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A couple things I need help with

There's a couple things that have got me completely lost, can someone help me please?

  1. I may be at level 8 (yay!), but I've only completed the first three rows of the tree, so I haven't found anything about adjectives yet. But there's an adjective (tasty) in the food skill. And the endings keep changing, and I can't figure out why, or what the pattern is. Should I just memorise which ending goes with which sentence for now, and wait until I actually reach adjectives, or should I learn them now?

  2. This is confusing me worse than adjectives. :-) E and ę at the ends of words. I can't hear any difference between them when they're at the end of a word. Is there one, and if so, what should I be looking for? Or do they sound the same? And if they sound the same, how do I know which one it is?


January 14, 2016


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  1. The most basic thing about Polish adjectives is that they match the gender of the noun they accompany. So there is a different adjective form for feminine nouns (smaczna kanapka), masculine nouns (smaczny chleb) and neuter nouns (smaczne jedzenie).

  2. Ę is almost always pronounced as E at the end of a word, so don't worry if you can't hear any difference :)


Dziękuję bardzo! I think I'm starting to get it now. :-)


Word final ę (as opposed to plain e) is something that typically only comes up in writing. Even some natives who don't read a lot may forget it. I know this is nothing to be proud of, but I finally learned where it should go when I was almost 19.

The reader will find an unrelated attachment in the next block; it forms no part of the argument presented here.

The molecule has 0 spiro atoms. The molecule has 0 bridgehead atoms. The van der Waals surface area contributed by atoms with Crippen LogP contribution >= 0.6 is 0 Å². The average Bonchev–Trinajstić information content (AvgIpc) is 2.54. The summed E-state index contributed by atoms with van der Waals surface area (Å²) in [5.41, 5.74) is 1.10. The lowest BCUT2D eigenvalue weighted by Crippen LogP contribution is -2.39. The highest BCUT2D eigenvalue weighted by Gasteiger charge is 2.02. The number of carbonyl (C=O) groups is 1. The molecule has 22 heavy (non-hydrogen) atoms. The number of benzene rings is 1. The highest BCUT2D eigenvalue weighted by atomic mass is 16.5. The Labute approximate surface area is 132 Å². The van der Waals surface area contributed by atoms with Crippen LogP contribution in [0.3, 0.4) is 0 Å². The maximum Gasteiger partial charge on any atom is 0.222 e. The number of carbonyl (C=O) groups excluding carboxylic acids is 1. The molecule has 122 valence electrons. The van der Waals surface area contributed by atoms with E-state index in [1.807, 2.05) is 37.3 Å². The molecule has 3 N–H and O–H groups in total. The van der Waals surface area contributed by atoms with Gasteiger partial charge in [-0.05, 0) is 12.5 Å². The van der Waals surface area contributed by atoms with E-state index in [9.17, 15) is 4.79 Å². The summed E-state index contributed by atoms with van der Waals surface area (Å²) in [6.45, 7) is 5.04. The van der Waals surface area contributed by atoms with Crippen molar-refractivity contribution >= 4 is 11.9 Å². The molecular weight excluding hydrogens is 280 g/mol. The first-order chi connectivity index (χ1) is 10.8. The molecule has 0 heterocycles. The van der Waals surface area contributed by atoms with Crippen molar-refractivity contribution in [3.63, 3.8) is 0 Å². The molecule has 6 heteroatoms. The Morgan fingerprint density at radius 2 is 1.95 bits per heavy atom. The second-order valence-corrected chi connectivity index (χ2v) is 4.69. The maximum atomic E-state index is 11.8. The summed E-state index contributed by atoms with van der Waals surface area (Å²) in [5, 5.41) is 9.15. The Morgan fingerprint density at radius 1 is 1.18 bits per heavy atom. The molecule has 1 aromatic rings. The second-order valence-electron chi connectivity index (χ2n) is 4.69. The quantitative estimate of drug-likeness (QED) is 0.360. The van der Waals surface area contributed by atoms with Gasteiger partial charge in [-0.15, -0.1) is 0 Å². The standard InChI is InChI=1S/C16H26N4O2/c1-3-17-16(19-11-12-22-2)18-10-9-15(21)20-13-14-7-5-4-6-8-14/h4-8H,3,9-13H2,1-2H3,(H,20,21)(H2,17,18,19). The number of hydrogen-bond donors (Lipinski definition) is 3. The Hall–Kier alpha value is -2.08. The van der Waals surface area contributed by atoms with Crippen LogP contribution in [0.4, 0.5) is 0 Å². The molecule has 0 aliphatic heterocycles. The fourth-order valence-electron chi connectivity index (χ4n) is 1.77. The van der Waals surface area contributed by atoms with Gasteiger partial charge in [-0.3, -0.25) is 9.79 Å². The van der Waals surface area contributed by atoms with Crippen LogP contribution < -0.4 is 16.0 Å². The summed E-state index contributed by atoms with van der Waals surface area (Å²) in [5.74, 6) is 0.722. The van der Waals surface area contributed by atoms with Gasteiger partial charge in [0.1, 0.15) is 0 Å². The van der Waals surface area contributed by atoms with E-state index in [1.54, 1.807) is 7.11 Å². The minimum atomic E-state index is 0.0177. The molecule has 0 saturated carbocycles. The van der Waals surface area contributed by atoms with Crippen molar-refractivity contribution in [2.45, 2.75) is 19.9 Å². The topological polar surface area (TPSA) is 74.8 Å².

In fact the natives cannot forget it, because the final ę is usually used only in two cases: in feminine nouns in Accusative and in verbs in first person singular in present tense. There are also several neuter nouns in Nominative that end in ę, for example imię.


Well, I either forgot it, or never learned it until then, not sure which. When I was about 12, I had to write a short story and wasn't sure whether I should write „elektrownię atomową” or „elektrownie atomową”, so I changed it into plural „elektrownie atomowe” just to be safe. I must have still had some subconcious understanding back then.

But over time I read less and less. The last compulsory book I had read in full was „Król Edyp”. And eventually, once I was near 19, I was surprised to see the word „wiosnę”. Not long earlier the spellchecker had to correct me when I wrote „cie” or „sie”. That was the moment I've decided to derust my Polish spelling skills.

Believe me, with very little practice you can forget a lot of stuff. One of my family members even forgot how to spell „ojciec”.


:) I believe you. Of course, the final ę is used also in some adjectives and in some pronouns, but when I was writing the notice above, I had forgotten that.


If you're the grammar-learner type, you could look up the declension of "smaczny" on Wiktionary: https://en.wiktionary.org/wiki/smaczny

(or some other source)

and match up the endings you see in sentences to number, gender, and case, and see whether you see more pattern emerge.


That's a good idea, thanks!

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